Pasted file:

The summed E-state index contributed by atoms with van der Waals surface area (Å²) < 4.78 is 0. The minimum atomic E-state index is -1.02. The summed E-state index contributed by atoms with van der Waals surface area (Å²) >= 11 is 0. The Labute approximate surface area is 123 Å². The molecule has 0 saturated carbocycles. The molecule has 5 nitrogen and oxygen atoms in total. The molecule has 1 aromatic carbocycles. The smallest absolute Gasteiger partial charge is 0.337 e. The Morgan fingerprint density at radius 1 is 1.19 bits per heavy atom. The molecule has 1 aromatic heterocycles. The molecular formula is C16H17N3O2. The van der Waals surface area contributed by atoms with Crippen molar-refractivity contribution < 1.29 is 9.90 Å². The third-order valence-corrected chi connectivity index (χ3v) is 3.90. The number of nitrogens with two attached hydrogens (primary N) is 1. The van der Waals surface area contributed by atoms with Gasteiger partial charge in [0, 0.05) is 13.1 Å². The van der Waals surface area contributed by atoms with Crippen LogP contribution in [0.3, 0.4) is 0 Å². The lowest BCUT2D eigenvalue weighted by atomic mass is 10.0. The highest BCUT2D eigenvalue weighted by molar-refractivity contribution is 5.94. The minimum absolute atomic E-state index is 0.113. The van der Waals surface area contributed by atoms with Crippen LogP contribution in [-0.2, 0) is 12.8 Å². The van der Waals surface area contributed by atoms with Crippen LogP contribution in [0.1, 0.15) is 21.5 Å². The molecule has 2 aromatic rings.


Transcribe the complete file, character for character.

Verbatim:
The summed E-state index contributed by atoms with van der Waals surface area (Å²) < 4.78 is 0. The minimum atomic E-state index is -1.02. The summed E-state index contributed by atoms with van der Waals surface area (Å²) >= 11 is 0. The Labute approximate surface area is 123 Å². The molecule has 0 saturated carbocycles. The molecule has 5 nitrogen and oxygen atoms in total. The molecule has 1 aromatic carbocycles. The smallest absolute Gasteiger partial charge is 0.337 e. The Morgan fingerprint density at radius 1 is 1.19 bits per heavy atom. The molecule has 1 aromatic heterocycles. The molecular formula is C16H17N3O2. The van der Waals surface area contributed by atoms with Crippen molar-refractivity contribution < 1.29 is 9.90 Å². The third-order valence-corrected chi connectivity index (χ3v) is 3.90. The number of nitrogens with two attached hydrogens (primary N) is 1. The van der Waals surface area contributed by atoms with Gasteiger partial charge in [0, 0.05) is 13.1 Å². The van der Waals surface area contributed by atoms with Crippen LogP contribution in [0.3, 0.4) is 0 Å². The lowest BCUT2D eigenvalue weighted by atomic mass is 10.0. The highest BCUT2D eigenvalue weighted by molar-refractivity contribution is 5.94. The minimum absolute atomic E-state index is 0.113. The van der Waals surface area contributed by atoms with Crippen LogP contribution in [-0.2, 0) is 12.8 Å². The van der Waals surface area contributed by atoms with Crippen LogP contribution in [0.1, 0.15) is 21.5 Å². The molecule has 2 aromatic rings.